The state of Florida has been on the forefront of drug testing news since it passed its drug testing for welfare recipients law in 2011. Now matters have gotten even more severe in this state that seems to want to put every constituent within its borders on trial for drug use. According to the News Service of Florida:
“Much of the debate on Friday was over whether such ‘suspicionless’ drug testing violates the Fourth Amendment to the U.S. Constitution, which precludes unreasonable searches, and whether the courts would let such a program stand.
Legislative staff has noted in an analysis of the bill that the U.S. Supreme Court has found that ‘blanked suspicionless searches’ may be reasonable and therefore OK in some cases where public safety is at issue. ‘But where … public safety is not genuinely in jeopardy, the Fourth Amendment precludes the suspicionless search,’ the Supreme Court ruled.
The staff also noted that federal courts with jurisdiction over Florida have held that an agency’s random drug testing policy was unconstitutional in a case where it found an employee did not present a ‘concrete risk of real harm,’ and a city’s drug testing law was unconstitutional because the city produced no evidence of drug use among employees.
Several Republicans, however, said the bill had no constitutional problems, and a number noted that it’s fairly common in the private sector.
Smith said drug use is rampant, and argued it makes sense to test as many people as possible. Noting that many businesses now routinely test workers, Smith said testing has become generally accepted in society, likening it to breathalyzer testing by police to test for alcohol use, although opponents note that typically police only test people suspected of drunk driving, rather than issuing random breath tests to people not under suspicion.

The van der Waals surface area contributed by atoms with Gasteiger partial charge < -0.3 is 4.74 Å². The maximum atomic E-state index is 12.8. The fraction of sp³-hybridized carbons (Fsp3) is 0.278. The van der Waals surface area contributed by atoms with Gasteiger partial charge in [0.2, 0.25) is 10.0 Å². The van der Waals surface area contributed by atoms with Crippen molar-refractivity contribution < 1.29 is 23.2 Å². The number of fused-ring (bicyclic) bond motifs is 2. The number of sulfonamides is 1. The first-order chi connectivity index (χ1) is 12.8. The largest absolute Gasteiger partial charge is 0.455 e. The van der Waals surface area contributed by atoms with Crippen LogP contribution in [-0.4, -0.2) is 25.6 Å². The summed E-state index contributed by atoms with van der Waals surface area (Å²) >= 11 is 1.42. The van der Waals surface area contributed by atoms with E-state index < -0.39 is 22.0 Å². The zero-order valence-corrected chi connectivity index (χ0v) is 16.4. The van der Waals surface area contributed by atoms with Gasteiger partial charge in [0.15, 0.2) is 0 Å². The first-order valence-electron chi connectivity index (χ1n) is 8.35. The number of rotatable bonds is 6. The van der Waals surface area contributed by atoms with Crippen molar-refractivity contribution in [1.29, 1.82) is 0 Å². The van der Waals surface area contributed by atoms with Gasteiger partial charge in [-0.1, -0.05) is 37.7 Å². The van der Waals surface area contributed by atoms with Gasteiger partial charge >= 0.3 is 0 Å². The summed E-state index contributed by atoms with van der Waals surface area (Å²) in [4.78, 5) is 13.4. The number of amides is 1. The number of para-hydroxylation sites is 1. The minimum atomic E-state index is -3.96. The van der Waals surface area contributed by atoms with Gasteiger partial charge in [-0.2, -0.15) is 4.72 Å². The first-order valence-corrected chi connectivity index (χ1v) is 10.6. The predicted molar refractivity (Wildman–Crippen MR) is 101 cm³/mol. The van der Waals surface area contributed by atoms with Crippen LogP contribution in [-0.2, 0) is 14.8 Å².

‘We cannot simply keep arresting people… It’s time to face the problem and use the techniques that work,’ said Smith. ‘It’s common sense.’
Democrats argued also that the attempt to drug test state workers, along with another GOP-led effort to require drug testing for welfare recipients, was mean-spirited, and only possible because those being targeted are relatively powerless. The Legislature refused to require testing of lawmakers, and others in position of power, they noted.
‘You’re just being bullies,’ said Rep. Perry Thurston, D-Plantation. ‘You can do this to state workers, you can do this to welfare recipients. If you want to change society, let’s do it to the lawyers.’
‘You know why you won’t do it to the lawyers? Because you won’t get nowhere,’ Thurston said. ‘You pick on people you can bully around.’
Democratic Rep. Mark Pafford introduced an amendment Friday that would have also required legislators to take drug tests, but the amendment was batted back by Republicans. Smith called the amendment ‘political theater.’
The bill passed 79-37 and now goes to the Senate, where its future is uncertain. Scott has said that drug testing of employees is common sense, and would be expected to sign the measure should it get to his desk.”
You be the judge: do you think this kind of all-encompassing drug testing is necessary or warranted? We want to hear from you!
If YOU need help passing a drug test, call 1-877-247-1354 today. You don’t have to be a victim of “justice.”